IF you’re buying a used car, it’s important to know if it has outstanding finance. Car finance plays a role in most car purchases today, but as well as arranging finance to fund your new or used car, it’s important to check for any outstanding finance still left to pay on the vehicle you are buying.
If you buy a car using a finance agreement, typically it takes the form of a deposit followed by a series of monthly payments and when all payments are made you become the car’s owner. Until then, the vehicle remains the property of the finance company and can’t legally be sold, so be careful.


There are many services, such as HPI, that offer a cheap and easy way to check for outstanding finance prior to a purchase and some dealers will give a free HPI, which check for extra peace of mind.
If you have taken a personal loan with your bank or building society to fund the purchase of a car and there is no agreement for the loan to be secured against the vehicle, then you can settle the balance after a sale of the car if you choose to.
There are several companies that offer cheap online checks on a vehicle’s past that will show any finance still owing. Some offer a variety of in-depth checks with a basic check of insurance write-off status and outstanding finance being the cheapest offering. Typically, these services also check how many previous owners the DVLA has listed for the vehicle, whether it has had a personalised number plate previously and will even bring up its MOT history.
Knowingly selling a vehicle with outstanding finance and not notifying the buyer is considered fraud. If you’re selling, it is best to be upfront from the beginning to avoid any chance of that happening. But buying a car with outstanding finance could result in you losing the car, so, be careful, check before you buy. ‘Caveat Emptor’ is the legal term for ‘Buyer Beware’.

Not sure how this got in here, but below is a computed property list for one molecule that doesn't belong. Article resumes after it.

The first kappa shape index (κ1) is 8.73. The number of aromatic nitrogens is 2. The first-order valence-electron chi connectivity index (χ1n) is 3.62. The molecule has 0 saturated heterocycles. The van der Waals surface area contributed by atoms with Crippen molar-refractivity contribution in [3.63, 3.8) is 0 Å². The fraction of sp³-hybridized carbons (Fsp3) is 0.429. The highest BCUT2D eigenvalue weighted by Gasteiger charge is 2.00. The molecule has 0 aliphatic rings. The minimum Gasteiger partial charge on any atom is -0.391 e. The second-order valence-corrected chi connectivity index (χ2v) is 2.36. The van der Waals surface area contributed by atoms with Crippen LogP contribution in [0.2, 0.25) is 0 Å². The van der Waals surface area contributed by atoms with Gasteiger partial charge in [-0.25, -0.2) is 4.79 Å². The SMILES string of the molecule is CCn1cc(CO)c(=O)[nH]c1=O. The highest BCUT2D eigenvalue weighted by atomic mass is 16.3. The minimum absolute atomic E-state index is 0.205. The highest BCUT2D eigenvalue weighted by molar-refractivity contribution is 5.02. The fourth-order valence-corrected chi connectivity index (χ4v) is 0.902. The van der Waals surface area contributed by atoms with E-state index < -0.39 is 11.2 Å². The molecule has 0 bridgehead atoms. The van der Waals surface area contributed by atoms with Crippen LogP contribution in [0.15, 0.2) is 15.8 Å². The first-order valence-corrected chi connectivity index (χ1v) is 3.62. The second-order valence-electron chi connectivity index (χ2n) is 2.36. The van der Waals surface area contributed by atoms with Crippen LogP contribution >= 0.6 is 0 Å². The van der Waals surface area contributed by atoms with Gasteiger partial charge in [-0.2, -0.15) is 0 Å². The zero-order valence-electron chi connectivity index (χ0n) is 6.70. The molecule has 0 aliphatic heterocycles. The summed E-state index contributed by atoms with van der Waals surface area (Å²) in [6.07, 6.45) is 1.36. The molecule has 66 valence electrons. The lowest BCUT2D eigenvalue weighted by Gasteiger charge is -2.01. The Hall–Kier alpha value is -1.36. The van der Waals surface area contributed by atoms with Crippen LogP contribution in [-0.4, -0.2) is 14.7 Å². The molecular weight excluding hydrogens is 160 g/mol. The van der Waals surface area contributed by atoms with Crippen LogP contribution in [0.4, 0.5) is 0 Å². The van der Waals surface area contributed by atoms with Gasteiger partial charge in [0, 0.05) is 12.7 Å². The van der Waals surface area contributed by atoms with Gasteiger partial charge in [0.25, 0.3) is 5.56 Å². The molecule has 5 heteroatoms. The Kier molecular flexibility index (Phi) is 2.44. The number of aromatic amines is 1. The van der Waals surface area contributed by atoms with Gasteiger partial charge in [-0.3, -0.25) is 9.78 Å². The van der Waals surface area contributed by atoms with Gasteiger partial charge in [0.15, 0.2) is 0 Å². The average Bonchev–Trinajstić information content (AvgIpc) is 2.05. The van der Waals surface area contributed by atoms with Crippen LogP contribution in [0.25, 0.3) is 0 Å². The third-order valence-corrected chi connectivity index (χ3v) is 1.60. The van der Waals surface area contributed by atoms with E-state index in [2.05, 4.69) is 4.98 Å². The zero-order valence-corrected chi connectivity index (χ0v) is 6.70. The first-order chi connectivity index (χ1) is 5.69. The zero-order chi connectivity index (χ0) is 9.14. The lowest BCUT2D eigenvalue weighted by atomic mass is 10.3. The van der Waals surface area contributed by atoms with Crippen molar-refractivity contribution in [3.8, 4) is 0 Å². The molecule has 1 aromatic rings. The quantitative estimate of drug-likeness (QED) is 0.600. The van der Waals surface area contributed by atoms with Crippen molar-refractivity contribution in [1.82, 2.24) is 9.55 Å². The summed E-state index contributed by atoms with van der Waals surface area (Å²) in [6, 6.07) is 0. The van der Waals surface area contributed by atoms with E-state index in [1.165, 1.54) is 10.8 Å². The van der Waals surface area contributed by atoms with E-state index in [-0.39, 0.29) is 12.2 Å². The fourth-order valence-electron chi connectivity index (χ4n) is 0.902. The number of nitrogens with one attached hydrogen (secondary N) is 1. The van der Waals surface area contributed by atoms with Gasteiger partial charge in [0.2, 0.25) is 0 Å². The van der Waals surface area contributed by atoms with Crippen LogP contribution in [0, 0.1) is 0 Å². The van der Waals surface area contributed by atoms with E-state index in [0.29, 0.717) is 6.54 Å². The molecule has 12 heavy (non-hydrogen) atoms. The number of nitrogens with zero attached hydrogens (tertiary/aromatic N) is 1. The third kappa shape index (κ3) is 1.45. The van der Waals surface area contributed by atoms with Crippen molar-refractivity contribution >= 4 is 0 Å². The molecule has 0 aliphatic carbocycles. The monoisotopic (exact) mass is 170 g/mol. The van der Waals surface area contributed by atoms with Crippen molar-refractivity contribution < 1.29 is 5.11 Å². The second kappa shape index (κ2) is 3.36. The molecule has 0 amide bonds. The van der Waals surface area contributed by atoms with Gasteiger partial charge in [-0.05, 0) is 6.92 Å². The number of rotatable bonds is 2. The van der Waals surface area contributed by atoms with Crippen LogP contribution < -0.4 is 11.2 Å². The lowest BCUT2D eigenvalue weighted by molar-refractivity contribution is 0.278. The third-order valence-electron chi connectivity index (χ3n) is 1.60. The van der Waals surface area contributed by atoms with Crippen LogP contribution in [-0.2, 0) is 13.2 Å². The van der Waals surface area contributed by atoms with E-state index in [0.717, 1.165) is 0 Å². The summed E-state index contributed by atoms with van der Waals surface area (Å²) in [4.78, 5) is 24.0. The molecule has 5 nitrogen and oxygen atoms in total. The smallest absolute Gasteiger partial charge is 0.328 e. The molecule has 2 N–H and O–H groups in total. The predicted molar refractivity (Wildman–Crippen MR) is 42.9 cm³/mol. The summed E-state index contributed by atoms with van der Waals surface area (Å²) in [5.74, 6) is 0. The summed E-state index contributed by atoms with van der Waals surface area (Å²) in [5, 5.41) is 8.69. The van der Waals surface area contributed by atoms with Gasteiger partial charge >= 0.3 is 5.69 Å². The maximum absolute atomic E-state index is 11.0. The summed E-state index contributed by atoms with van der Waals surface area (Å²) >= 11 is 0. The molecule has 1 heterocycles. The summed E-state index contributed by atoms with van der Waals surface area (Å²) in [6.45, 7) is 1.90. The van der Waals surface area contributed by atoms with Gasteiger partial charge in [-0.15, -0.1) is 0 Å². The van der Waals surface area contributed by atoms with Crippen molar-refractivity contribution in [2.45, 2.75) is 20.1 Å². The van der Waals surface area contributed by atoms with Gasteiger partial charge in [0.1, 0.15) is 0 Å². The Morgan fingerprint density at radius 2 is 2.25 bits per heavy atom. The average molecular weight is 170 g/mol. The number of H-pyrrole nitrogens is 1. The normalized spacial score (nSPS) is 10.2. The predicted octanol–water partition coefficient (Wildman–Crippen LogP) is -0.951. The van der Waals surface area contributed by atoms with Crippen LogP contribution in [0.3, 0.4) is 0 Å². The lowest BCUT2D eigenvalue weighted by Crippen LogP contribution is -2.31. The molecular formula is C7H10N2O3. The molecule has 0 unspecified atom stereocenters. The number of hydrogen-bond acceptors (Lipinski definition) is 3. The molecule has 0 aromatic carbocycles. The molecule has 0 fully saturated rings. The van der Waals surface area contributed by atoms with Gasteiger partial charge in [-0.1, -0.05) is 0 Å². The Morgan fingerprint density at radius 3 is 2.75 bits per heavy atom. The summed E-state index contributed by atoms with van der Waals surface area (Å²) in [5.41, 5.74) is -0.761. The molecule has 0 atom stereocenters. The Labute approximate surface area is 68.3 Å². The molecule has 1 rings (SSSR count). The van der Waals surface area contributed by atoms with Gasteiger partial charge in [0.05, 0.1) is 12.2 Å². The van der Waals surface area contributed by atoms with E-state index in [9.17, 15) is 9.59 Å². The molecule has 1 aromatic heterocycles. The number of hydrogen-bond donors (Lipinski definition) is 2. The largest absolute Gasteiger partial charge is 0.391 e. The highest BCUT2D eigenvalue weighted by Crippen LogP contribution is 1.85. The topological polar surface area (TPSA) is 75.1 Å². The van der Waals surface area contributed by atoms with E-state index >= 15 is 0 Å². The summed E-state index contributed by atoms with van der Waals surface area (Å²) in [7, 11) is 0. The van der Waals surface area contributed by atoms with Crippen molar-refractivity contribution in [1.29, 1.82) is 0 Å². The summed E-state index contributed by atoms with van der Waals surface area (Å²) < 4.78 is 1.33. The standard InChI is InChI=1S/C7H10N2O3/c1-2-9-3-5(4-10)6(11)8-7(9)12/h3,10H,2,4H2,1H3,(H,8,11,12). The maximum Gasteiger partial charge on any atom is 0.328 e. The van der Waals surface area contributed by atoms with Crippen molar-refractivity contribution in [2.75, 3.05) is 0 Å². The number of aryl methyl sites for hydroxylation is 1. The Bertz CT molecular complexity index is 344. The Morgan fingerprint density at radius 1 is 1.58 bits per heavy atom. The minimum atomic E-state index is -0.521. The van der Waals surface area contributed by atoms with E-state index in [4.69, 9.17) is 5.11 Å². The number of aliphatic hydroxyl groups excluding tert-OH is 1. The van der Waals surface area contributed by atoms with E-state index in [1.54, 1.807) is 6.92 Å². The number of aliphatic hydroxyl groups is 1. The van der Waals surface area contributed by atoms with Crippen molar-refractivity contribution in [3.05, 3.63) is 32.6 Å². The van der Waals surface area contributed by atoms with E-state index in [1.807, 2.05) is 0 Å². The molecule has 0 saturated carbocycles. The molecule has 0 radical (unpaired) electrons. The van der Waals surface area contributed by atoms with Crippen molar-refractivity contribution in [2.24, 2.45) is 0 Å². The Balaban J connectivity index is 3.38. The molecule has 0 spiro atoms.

Get to know your vehicle SOS



ARE you one of the many new car owners unaware of the potentially life-saving technology that has been fitted as standard to all new cars and vans since April 2018 and on some even before that?
All new cars and vans must now be fitted with the emergency call system known as eCall. The concept is simple: if you have a crash and the airbags in your vehicle are deployed, the eCall system automatically contacts the emergency services using GPS (which is a bit like SatNav) to pinpoint your location and direct them to you. The technology can also be manually activated by pressing the eCall system’s SOS button in your car.
The system means that emergency services can respond as quickly as possible and know exactly where to go. Having such a safety system is hugely beneficial in cutting response times by up to 40 per cent and reducing road deaths by up to 10 per cent. The system will also work if you drive your car fitted with the technology on mainland Europe and, you needn’t worry about language barriers either as eCall uses the telephone number 112, which is the international emergency number.
To manually activate the system the button is usually above the windscreen or on the steering wheel and can be used as an alternative to a mobile phone which is important if the occupant of the car is struggling to access their phone in an accident. With many drivers unaware of the technology, vehicle manufacturers and motoring groups are getting together with the motoring press to let drivers know of their existence.